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Shamarie Claiborne Travelogue: A visit to San Antonio, Texas
"All I kept thinking was that brave Kentuckians had helped secure the ground I was walking on." - SHAMARIE CLAIBORNE
Click on headline for story with Shamaire Claiborne photo album
By Shamarie Claiborne
Some of you may be aware that I have been out of town this past week. I attended a Migrant Conference in San Antonio, Texas. Without question it is one of the most beautiful and unique cities I have ever had the pleasure of exploring. My conference classes each day ended around four so my early evenings were spent walking around the city. San Antonio runs on central time but is much farther west than we are, so I had roughly four hours of light to snap shots in the evenings.
The history San Antonio has preserved is heaven for a history teacher like myself. One of my favorite outings was the hour or so I spent wandering around the Alamo one evening. Everyone kept saying it was a small place so I wasn't expecting much but the compound they have created around the two remaining original buildings on the site is very impressive to be in the middle of a downtown metropolitan area.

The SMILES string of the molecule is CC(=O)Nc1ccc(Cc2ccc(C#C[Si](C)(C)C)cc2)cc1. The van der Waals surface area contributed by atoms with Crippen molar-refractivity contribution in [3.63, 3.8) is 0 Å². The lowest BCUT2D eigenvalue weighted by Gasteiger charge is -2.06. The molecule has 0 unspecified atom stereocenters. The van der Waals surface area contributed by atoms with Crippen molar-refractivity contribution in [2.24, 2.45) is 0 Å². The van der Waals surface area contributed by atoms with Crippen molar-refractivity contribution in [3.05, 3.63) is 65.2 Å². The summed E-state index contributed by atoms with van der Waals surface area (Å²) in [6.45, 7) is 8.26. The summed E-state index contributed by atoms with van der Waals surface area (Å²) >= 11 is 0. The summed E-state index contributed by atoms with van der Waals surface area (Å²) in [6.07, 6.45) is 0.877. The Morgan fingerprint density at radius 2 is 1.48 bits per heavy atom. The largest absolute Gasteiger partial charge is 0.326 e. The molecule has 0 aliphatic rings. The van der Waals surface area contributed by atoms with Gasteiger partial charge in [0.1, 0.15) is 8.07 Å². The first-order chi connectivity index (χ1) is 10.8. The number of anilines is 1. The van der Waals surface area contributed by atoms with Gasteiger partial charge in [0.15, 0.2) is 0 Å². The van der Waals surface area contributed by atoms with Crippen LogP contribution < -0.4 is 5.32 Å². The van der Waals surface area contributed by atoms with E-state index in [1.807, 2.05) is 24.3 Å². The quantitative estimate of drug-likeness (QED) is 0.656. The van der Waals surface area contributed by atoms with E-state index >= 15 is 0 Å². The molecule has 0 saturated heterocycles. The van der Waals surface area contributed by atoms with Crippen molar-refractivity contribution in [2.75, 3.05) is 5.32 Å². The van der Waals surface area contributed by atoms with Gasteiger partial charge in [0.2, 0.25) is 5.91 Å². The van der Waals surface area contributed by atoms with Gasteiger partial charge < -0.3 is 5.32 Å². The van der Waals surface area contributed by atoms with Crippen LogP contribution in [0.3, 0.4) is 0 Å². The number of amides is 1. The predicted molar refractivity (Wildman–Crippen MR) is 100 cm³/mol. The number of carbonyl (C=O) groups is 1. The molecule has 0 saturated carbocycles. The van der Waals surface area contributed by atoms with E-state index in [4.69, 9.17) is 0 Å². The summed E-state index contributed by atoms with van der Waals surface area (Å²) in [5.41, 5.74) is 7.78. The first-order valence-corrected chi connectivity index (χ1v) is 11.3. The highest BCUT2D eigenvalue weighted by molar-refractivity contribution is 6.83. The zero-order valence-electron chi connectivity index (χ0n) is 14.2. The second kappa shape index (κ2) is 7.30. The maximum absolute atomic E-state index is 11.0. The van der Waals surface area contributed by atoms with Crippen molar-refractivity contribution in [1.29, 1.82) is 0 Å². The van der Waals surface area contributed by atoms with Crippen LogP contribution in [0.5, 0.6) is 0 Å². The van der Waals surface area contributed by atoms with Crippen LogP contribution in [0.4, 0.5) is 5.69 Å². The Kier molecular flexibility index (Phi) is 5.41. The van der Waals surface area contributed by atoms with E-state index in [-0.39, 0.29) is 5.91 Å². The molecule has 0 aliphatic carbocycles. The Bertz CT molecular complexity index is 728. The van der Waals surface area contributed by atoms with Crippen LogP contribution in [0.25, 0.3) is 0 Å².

Of course, as I said there are only two of the original structures on the site but after what took place there with the cannons and fighting that went on for thirteen days starting on February 23, 1836--- I am amazed anything was left standing. We watched a short film over the Alamo events and I was proud to find out a confirmed 14 Kentuckians laid their lives down in the pursuit of Texas's freedom during the battle. Daniel Cloud, a relativity unknown Kentucky hero who perished at the Alamo, wrote this in a letter home while en route. It filled my heart with patriotic pride for the courage and determination these gentleman held so dear and so valiantly gave their lives for.
"If we succeed, the Country is ours. It is immense in extent, and fertile in its soil and will amply reward all our toil. If we fail, death in the cause of liberty and humanity is not cause for shuddering. Our rifles are by our side, and choice guns they are, we know what awaits us, and are prepared to meet it. " December 26th, 1835 - Daniel William Cloud - (1814 - 1836) - Lawyer from Logan County, Kentucky - Defender of the Alamo
All I kept thinking was that brave Kentuckians had helped secure the ground I was walking on. Following are a few shots I took, I hope you all enjoy them. - SHAMARIE CLAIBORNE
This story was posted on 2014-04-12 14:03:07
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